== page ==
Total Solar Eclipse

A riveting cosmic event only fully experienced along a narrow terrestrial pathway

Antarctic Peninsula

A rare eclipse rarely seen right

Though solar eclipses usually occur twice every year and in exceptionally rare cases take place up to five times per year, rarely are they witnessed as total eclipses. The reason for this is that most people don’t see the eclipse along the path of totality, defined as the narrow strip along the Earth from which an observer’s perspective puts the new moon fully across the Sun’s light.

Partial eclipses, annular eclipses, & total solar eclipses

Most solar eclipses are seen as partial eclipses, which are as they sound: The Moon only partially blocks the light reaching Earth from the Sun, regardless of where the eclipse is observed. But it also happens that, even if you’re in the path of totality, the Moon’s elliptical orbit distances it so far from Earth that the Sun’s light is still perfectly visible around the Moon’s curvature.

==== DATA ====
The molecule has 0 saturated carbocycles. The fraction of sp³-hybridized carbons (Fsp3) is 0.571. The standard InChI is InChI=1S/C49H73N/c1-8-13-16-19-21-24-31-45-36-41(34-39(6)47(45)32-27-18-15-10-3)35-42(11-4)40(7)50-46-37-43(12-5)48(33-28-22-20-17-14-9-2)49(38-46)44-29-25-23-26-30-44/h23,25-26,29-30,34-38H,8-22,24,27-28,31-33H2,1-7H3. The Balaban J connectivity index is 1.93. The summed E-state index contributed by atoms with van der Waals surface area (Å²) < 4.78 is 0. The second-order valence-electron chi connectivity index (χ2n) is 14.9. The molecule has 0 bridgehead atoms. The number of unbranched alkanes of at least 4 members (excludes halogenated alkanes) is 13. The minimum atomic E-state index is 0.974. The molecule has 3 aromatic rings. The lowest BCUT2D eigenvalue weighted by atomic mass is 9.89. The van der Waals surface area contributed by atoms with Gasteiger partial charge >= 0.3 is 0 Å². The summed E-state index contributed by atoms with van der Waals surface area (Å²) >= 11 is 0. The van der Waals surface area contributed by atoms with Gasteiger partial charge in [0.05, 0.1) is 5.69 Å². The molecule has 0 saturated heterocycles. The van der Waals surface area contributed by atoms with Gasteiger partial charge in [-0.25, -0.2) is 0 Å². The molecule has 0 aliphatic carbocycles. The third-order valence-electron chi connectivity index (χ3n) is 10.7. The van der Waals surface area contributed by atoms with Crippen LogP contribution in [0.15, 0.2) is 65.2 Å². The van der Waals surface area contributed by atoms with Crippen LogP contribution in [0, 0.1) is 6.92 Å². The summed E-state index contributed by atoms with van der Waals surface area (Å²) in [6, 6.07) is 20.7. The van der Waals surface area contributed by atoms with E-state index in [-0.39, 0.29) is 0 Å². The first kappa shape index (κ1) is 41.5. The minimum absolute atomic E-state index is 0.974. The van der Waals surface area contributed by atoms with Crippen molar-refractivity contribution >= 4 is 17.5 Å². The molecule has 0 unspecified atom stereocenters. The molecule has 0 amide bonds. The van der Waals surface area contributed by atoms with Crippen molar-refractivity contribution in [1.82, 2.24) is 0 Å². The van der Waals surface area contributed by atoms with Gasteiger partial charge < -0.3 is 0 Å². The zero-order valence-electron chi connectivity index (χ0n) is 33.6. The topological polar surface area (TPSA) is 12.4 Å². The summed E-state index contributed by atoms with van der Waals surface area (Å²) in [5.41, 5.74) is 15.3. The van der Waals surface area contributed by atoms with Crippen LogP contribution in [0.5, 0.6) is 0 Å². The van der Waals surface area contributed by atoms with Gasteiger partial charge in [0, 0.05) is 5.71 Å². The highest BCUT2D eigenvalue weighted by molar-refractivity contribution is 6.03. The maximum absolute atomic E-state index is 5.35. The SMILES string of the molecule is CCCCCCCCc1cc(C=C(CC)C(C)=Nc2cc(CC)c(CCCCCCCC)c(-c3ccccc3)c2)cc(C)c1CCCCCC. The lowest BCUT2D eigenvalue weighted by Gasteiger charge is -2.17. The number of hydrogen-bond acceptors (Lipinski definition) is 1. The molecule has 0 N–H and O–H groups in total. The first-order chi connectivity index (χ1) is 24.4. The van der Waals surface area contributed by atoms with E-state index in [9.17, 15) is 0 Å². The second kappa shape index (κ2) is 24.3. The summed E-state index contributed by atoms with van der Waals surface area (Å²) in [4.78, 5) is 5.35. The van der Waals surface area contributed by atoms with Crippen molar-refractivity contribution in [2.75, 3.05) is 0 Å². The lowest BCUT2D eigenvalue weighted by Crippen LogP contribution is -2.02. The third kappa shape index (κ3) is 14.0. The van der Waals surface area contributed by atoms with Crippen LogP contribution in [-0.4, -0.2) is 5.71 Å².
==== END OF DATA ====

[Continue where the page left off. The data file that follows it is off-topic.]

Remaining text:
Further solar eclipse facts

Total solar eclipses occur somewhere on Earth only about every 18 months, recur only every several hundred years at a given location, and last just a few minutes. In those rare years when more eclipses take place, still no more than two total eclipses can happen in any given year. If this sounds like your shade of adventure, check out our total eclipse cruises. Not only will you have the chance to see this astounding celestial event in person, but you’ll see it in one of Earth’s most astounding polar locations: Antarctica.

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